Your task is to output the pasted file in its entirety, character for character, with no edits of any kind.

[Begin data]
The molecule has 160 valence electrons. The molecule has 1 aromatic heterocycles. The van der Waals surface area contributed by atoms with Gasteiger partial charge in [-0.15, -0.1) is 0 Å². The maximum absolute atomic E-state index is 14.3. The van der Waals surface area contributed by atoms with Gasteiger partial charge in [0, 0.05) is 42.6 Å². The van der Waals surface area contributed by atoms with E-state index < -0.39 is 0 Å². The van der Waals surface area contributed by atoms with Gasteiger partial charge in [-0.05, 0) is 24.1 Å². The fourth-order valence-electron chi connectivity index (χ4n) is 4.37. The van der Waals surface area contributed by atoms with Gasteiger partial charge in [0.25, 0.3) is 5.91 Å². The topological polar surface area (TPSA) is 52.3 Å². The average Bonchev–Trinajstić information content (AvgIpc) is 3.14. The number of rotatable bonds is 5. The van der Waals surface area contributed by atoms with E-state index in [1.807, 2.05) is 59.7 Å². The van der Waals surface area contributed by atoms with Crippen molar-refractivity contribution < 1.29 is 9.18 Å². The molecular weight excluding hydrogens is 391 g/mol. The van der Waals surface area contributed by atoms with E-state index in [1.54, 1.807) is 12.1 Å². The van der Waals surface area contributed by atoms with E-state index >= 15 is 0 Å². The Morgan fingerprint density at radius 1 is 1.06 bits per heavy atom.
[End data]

The molecule has 160 valence electrons. The molecule has 1 aromatic heterocycles. The van der Waals surface area contributed by atoms with Gasteiger partial charge in [-0.15, -0.1) is 0 Å². The maximum absolute atomic E-state index is 14.3. The van der Waals surface area contributed by atoms with Gasteiger partial charge in [0, 0.05) is 42.6 Å². The van der Waals surface area contributed by atoms with E-state index < -0.39 is 0 Å². The van der Waals surface area contributed by atoms with Gasteiger partial charge in [-0.05, 0) is 24.1 Å². The fourth-order valence-electron chi connectivity index (χ4n) is 4.37. The van der Waals surface area contributed by atoms with Gasteiger partial charge in [0.25, 0.3) is 5.91 Å². The topological polar surface area (TPSA) is 52.3 Å². The average Bonchev–Trinajstić information content (AvgIpc) is 3.14. The number of rotatable bonds is 5. The van der Waals surface area contributed by atoms with E-state index in [1.807, 2.05) is 59.7 Å². The van der Waals surface area contributed by atoms with Crippen molar-refractivity contribution < 1.29 is 9.18 Å². The molecular weight excluding hydrogens is 391 g/mol. The van der Waals surface area contributed by atoms with E-state index in [1.54, 1.807) is 12.1 Å². The van der Waals surface area contributed by atoms with E-state index >= 15 is 0 Å². The Morgan fingerprint density at radius 1 is 1.06 bits per heavy atom.